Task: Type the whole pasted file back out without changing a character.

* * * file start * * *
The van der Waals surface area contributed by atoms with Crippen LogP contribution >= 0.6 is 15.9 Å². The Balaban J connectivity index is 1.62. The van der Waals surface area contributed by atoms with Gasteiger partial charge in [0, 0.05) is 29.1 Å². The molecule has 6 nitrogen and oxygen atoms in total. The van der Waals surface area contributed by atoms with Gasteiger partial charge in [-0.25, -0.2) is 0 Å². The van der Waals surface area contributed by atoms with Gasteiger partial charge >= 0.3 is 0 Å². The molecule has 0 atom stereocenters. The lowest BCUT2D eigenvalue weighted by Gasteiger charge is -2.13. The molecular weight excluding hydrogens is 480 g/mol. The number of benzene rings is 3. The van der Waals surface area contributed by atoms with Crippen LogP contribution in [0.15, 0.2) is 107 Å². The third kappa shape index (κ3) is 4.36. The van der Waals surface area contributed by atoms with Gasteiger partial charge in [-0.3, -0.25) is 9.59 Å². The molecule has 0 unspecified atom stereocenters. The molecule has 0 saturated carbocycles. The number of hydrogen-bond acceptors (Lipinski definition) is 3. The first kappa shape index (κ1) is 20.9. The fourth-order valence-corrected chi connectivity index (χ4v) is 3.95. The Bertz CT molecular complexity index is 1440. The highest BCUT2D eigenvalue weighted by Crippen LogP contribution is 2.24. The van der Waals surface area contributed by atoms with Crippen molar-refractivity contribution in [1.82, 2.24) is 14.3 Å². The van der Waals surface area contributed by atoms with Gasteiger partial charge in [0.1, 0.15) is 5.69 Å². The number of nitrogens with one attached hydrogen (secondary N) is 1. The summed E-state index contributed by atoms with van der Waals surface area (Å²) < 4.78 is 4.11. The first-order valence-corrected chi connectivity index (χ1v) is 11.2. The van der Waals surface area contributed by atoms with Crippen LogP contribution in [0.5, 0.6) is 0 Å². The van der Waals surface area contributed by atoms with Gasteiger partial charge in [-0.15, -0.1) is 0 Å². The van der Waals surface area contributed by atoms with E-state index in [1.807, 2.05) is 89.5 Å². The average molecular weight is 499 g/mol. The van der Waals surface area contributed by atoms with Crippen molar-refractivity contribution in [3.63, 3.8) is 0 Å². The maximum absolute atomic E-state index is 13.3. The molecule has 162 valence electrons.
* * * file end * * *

The van der Waals surface area contributed by atoms with Crippen LogP contribution >= 0.6 is 15.9 Å². The Balaban J connectivity index is 1.62. The van der Waals surface area contributed by atoms with Gasteiger partial charge in [0, 0.05) is 29.1 Å². The molecule has 6 nitrogen and oxygen atoms in total. The van der Waals surface area contributed by atoms with Gasteiger partial charge in [-0.25, -0.2) is 0 Å². The van der Waals surface area contributed by atoms with Gasteiger partial charge >= 0.3 is 0 Å². The molecule has 0 atom stereocenters. The lowest BCUT2D eigenvalue weighted by Gasteiger charge is -2.13. The molecular weight excluding hydrogens is 480 g/mol. The number of benzene rings is 3. The van der Waals surface area contributed by atoms with Crippen LogP contribution in [0.15, 0.2) is 107 Å². The third kappa shape index (κ3) is 4.36. The van der Waals surface area contributed by atoms with Gasteiger partial charge in [-0.3, -0.25) is 9.59 Å². The molecule has 0 unspecified atom stereocenters. The molecule has 0 saturated carbocycles. The number of hydrogen-bond acceptors (Lipinski definition) is 3. The first kappa shape index (κ1) is 20.9. The fourth-order valence-corrected chi connectivity index (χ4v) is 3.95. The Bertz CT molecular complexity index is 1440. The highest BCUT2D eigenvalue weighted by Crippen LogP contribution is 2.24. The van der Waals surface area contributed by atoms with Crippen molar-refractivity contribution in [1.82, 2.24) is 14.3 Å². The van der Waals surface area contributed by atoms with Gasteiger partial charge in [0.1, 0.15) is 5.69 Å². The number of nitrogens with one attached hydrogen (secondary N) is 1. The summed E-state index contributed by atoms with van der Waals surface area (Å²) < 4.78 is 4.11. The first-order valence-corrected chi connectivity index (χ1v) is 11.2. The van der Waals surface area contributed by atoms with Crippen LogP contribution in [0.5, 0.6) is 0 Å². The van der Waals surface area contributed by atoms with Gasteiger partial charge in [-0.15, -0.1) is 0 Å². The van der Waals surface area contributed by atoms with E-state index in [1.807, 2.05) is 89.5 Å². The average molecular weight is 499 g/mol. The van der Waals surface area contributed by atoms with Crippen molar-refractivity contribution in [3.63, 3.8) is 0 Å². The maximum absolute atomic E-state index is 13.3. The molecule has 162 valence electrons.